Chef Carlos was classically trained in French Kitchens, but went back to his roots in Mexican cuisine. But he brought along all of the techniques and sauces from his days in French Kitchens.
Now with Mexique having earned a Michelin Star, he's a chef coming into his own.
I opted for the 6 course Prix Fixe meal for $80.
We started with a Celeriac and passion fruit soup (not pictured). I don't like Celeriac soup. It's got all of the off flavors of celery without any of the pleasing crunch or crisp freshness.
I love being proved wrong. The celeriac and passion fruit played well with one another, the citrus sour tang of passion fruit rounded out the herbal notes of the celeriac. It also packed a pleasing punch of spiciness which would be repeated through the meal. You know a meal is going to be amazing when you start off with ingredients you dislike and see them transformed into a phenomenal dish.
The Ahi Tuna Ceviche was mind blowing. They started with a citrus juice that was flavored with herbs and something that tasted a bit like melon or cucumber. It was fabulously fresh and vibrant. The tuna, radishes, and peppers were added at the last minute, so that they didn't actually cook in the acidic sauce. Tuna is best eaten raw. Again a subtle but satisfying heat was present throughout the dish.
The next course was Opah fish. It was sauced with a corn sauce and a green sauce. Both were fabulously rich and delicious, the complimented the white fish amazingly well. Eaten together it was delicate, balanced and insanely addictive.
Both me and my dining companion noticed that the fish itself wasn't salted before it was cooked. Although the sauces do a fabulous job of flavoring and adding the required salinity it would have been nice if the fish itself was salted. If you took a large bite of fish it wasn't altogether the most flavorful experience.
Other then that, the fish was incredibly fresh, the sauces were flavors I've not experienced before and the dish overall worked well in small bites.
Pork belly with bacon crumble. This dish was incredible. The pork itself was incredibly flavorful and delicious, the bacon crumble had an incredible texture from breadcrumbs or nuts that were mixed in. The brussels sprouts were two halves of perfection. There was one of the most potent and flavorful mole sauces painted onto the pork belly itself, sweet, bitter, umami all mixed together. The sauce underneath was a squash based sauce which rounded out the whole plate.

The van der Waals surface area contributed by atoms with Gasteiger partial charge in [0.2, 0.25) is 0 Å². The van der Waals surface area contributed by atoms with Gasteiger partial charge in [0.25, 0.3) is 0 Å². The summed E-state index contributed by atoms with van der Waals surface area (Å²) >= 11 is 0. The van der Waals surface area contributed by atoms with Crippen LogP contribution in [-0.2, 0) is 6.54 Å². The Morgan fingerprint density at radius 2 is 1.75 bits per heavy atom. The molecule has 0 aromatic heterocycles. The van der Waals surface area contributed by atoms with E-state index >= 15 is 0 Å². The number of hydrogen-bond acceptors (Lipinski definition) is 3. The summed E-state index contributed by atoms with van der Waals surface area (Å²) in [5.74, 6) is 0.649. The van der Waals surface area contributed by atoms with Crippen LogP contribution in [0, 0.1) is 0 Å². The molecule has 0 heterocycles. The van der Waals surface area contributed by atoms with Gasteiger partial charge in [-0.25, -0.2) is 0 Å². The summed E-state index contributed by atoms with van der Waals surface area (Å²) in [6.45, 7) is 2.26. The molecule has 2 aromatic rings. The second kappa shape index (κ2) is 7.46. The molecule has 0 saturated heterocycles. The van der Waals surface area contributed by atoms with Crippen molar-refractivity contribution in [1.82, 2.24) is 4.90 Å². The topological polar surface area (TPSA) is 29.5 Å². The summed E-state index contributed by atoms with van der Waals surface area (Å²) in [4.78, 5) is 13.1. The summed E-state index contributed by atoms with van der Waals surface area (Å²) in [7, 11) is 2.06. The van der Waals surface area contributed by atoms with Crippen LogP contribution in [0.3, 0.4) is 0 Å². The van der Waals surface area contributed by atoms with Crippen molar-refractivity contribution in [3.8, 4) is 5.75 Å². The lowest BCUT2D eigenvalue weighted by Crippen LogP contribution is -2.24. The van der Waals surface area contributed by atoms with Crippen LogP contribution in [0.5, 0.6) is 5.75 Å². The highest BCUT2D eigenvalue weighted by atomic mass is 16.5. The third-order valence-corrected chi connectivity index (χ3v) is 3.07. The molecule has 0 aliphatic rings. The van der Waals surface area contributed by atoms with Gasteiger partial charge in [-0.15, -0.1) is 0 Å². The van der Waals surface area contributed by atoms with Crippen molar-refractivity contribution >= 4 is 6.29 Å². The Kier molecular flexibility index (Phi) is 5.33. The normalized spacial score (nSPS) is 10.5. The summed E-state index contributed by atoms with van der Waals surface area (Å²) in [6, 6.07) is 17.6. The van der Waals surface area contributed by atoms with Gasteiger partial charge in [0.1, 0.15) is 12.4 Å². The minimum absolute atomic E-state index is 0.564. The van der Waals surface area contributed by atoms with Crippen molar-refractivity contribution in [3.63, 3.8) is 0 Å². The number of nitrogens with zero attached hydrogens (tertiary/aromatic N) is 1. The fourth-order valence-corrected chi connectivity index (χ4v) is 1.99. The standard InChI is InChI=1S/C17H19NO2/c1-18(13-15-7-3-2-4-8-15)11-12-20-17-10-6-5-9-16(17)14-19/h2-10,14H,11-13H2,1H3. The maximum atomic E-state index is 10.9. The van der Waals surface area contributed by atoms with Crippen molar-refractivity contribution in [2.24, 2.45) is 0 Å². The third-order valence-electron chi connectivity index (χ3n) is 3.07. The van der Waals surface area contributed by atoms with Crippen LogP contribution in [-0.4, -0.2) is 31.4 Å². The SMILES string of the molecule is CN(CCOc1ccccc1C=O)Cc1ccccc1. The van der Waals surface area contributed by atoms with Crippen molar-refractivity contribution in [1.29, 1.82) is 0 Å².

The pork belly itself was amazingly lean, sourced from Europe.
This was the duck breast with tomale and sauteed greens. It's dressed with a tamarind sauce and a habenero sauce. This dish was absolutely incredible. The duck was perfectly seasoned, cooked, and plated. The tomale mash was rich and creamy with a deep corn flavor. The two sauces married perfectly, the habenero was surprisingly not spicy at all, or else my mouth had gotten so used to a light sweet burn that I didn't notice any spice.
There was a lot of tamarind sauce though. Tamarind is a perfect accompaniment to duck, it sweet, sour, and salty. It actually mixed perfectly with the Habenero sauce, however the balance between the two lay too deeply towards the tamarind, when I was finished I left a lot of tamarind behind and wished for some more habenero sauce.
Goat cheese and cotillo mixed into a custard, brulee'd with caramel corn and homemade Stroopwafel on top? WHAT?? This was hands down the best Creme Brulee I have ever had. Decadent doesn't begin to describe it! Stroopwafel are a delicacy from the Netherlands. They are paper thin wafers glued together with a caramelized syrup. Basically this is a crazy rich custard topped with all things caramelized. Welcome to Chicago.
Chef Carlos asked me if I thought the dessert was too sweet. I don't think so, it was a study in caramel, how could you make that without it being sweet? The sweetness offset the tang of the goat cheese, but the richness of the cheese just made the caramel more decadent. I hope this one stays on the menu.
Overall the experience at Mexique was one I desperately want to repeat. I know I am picky and had a few comments about the food, but I'm the same way about myself when I cook. There is always something that could have been done better, something that could yet be perfected. If you don't stop improving, why keep cooking? And as long as Chef Carlos is cooking, I'm eating.
Mexique **** Four Asterisks $$$ three dollar signs